Sapling-wood products from different wood species such as willow (Salix spp. L.) and Common hazel (Corylus avellana L.) are frequently used for gardening and outdoor decoration purposes. Remaining bark is suggested to provide additional biological durability. Even for temporary outdoor use it seemed questionable that durability of juvenile sapwood can provide acceptably long service lives of horticultural products. Therefore, sapling-wood from seven European-grown wood species was submitted to laboratory and field durability tests. In field tests, specimens with and without bark were tested in comparison and submitted to differently severe exposure situations, i.e., in-ground contact, and above-ground situations with and without water trapping. All materials under test were classified ‘not durable’ independently from any potential protective effect of remaining bark, which contradicted their suitability for outdoor applications if multi-annual use is desired. Full article
(This article belongs to the Special Issue Wood Protection and Preservation) Printed Edition available
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Open AccessArticle
Visualization and Localization of Submicron-Sized Ammonium Sulfate Particles on Needles of Japanese Larch (Larix kaempferi) and Japanese Cedar (Cryptomeria japonica) and Leaves of Japanese Beech (Fagus crenata) and Japanese Chinquapin (Castanopsis sieboldii) after Artificial Exposure
Forests 2019, 10(12), 1151; https://doi.org/10.3390/f10121151 - 17 Dec 2019
Viewed by 549
Abstract
We applied a method combining field-emission scanning electron microscopy (FE-SEM) with energy dispersive X-ray spectrometry (EDX) to visualize the deposition and localization of the submicron-sized ammonium sulfate (AS) particles. The AS particles emitted from an aerosol generator in the laboratory were spherical in [...] Read more.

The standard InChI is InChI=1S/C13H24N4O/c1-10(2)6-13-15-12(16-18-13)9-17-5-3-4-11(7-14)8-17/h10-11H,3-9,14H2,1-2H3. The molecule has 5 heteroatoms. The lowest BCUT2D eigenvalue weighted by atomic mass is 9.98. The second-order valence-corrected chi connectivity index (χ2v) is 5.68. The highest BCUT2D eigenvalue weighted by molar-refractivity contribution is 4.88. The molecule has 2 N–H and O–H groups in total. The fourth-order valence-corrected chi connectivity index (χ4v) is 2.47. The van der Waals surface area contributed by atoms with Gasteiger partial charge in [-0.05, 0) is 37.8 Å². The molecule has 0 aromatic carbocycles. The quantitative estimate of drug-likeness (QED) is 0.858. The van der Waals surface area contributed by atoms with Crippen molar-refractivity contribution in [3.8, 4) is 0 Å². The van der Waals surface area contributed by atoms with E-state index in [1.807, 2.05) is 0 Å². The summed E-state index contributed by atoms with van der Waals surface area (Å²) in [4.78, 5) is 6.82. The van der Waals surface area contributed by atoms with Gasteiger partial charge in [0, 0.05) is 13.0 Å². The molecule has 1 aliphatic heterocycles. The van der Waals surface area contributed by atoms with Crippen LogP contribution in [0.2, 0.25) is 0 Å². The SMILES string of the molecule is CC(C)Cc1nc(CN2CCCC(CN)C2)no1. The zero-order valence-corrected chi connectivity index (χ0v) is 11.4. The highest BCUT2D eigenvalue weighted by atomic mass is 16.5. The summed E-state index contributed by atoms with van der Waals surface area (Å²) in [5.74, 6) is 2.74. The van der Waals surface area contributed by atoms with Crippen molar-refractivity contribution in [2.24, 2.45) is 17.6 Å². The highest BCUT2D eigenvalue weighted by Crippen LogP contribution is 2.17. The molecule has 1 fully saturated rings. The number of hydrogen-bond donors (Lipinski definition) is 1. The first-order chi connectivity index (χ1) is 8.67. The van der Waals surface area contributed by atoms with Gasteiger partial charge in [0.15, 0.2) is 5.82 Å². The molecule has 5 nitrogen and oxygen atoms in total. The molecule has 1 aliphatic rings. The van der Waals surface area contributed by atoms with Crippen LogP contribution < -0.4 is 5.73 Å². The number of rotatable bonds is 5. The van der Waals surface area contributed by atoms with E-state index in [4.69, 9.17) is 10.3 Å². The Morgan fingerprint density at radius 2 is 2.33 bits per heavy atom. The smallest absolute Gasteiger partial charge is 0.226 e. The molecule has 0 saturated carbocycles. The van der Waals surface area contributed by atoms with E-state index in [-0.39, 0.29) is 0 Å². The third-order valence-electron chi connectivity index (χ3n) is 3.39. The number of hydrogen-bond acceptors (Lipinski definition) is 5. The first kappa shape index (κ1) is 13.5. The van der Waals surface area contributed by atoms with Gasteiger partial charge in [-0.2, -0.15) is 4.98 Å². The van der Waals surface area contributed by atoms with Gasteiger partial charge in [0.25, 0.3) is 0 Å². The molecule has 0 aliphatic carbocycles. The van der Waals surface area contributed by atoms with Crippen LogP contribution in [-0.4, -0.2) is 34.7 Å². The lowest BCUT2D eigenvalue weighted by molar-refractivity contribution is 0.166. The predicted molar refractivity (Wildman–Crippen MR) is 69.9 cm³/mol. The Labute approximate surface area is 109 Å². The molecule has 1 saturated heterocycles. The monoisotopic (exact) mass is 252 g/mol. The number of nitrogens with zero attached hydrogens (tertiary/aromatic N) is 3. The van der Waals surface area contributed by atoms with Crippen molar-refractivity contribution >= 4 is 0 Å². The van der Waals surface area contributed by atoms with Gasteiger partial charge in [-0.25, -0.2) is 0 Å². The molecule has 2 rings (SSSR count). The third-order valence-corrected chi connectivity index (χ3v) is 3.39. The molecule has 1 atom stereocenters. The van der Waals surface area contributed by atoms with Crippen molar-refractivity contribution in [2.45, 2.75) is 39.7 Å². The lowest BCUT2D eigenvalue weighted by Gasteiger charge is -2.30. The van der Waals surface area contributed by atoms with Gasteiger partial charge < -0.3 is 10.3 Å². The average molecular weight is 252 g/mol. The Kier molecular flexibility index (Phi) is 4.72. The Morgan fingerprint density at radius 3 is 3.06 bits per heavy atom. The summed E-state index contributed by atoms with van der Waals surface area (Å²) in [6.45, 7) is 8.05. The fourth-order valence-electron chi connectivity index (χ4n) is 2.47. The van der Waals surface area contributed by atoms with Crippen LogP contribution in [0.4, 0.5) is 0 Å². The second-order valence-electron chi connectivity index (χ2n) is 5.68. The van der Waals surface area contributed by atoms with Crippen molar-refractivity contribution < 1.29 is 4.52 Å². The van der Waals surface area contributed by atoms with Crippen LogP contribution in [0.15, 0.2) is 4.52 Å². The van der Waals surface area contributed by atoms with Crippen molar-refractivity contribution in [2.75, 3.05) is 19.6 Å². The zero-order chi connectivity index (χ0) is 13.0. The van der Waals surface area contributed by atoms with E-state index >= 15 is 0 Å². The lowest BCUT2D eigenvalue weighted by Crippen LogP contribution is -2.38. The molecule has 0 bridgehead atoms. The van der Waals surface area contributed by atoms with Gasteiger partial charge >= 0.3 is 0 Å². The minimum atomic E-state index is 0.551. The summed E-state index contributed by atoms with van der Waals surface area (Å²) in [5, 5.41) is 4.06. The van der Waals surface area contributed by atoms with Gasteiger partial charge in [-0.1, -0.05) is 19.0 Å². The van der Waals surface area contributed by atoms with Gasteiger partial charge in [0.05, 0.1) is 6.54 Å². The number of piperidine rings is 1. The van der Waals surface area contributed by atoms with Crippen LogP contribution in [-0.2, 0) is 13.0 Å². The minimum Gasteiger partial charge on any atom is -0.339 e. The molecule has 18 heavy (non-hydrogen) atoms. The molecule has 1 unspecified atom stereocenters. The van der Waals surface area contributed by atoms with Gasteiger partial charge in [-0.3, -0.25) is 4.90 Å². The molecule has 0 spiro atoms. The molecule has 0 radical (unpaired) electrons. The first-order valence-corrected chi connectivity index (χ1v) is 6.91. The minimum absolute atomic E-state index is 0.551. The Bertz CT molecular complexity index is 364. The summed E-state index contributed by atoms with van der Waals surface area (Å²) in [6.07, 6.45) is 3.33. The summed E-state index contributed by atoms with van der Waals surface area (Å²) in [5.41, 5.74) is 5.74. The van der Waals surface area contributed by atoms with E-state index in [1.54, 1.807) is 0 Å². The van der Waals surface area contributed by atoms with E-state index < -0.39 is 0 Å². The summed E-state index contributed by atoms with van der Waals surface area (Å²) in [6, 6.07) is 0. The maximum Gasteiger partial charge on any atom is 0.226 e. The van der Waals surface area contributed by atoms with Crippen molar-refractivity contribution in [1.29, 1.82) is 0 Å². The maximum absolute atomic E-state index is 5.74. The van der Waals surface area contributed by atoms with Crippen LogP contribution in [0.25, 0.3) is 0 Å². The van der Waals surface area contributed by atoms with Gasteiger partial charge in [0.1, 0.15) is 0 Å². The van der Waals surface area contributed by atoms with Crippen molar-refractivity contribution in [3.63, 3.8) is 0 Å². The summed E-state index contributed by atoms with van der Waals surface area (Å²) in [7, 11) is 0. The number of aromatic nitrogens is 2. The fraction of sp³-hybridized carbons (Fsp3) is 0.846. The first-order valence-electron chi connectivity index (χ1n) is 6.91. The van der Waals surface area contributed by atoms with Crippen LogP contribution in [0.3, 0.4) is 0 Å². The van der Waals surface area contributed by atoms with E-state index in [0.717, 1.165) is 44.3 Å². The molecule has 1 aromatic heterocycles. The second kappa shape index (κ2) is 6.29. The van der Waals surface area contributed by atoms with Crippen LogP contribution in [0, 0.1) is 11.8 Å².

We applied a method combining field-emission scanning electron microscopy (FE-SEM) with energy dispersive X-ray spectrometry (EDX) to visualize the deposition and localization of the submicron-sized ammonium sulfate (AS) particles. The AS particles emitted from an aerosol generator in the laboratory were spherical in shape and individually deposited without aggregation on the surface of a silicon substrate. We determined the AS particles on the surfaces of the needles of Japanese larch (Larix kaempferi) and Japanese cedar (Cryptomeria japonica), and the leaves of Japanese beech (Fagus crenata) and Japanese chinquapin (Castanopsis sieboldii), using EDX. The particles were deposited on either the adaxial or abaxial side of the leaves and needles. The AS particles deposited on the surfaces of the leaves and needles did not aggregate, and they were deposited on the surfaces of the leaves and needles in the same manner, regardless of leaf structure. These results, using a new method, highlight the early stages of the deposition and localization of submicron-sized AS particles on the surfaces of the leaves and needles of forest trees. Full article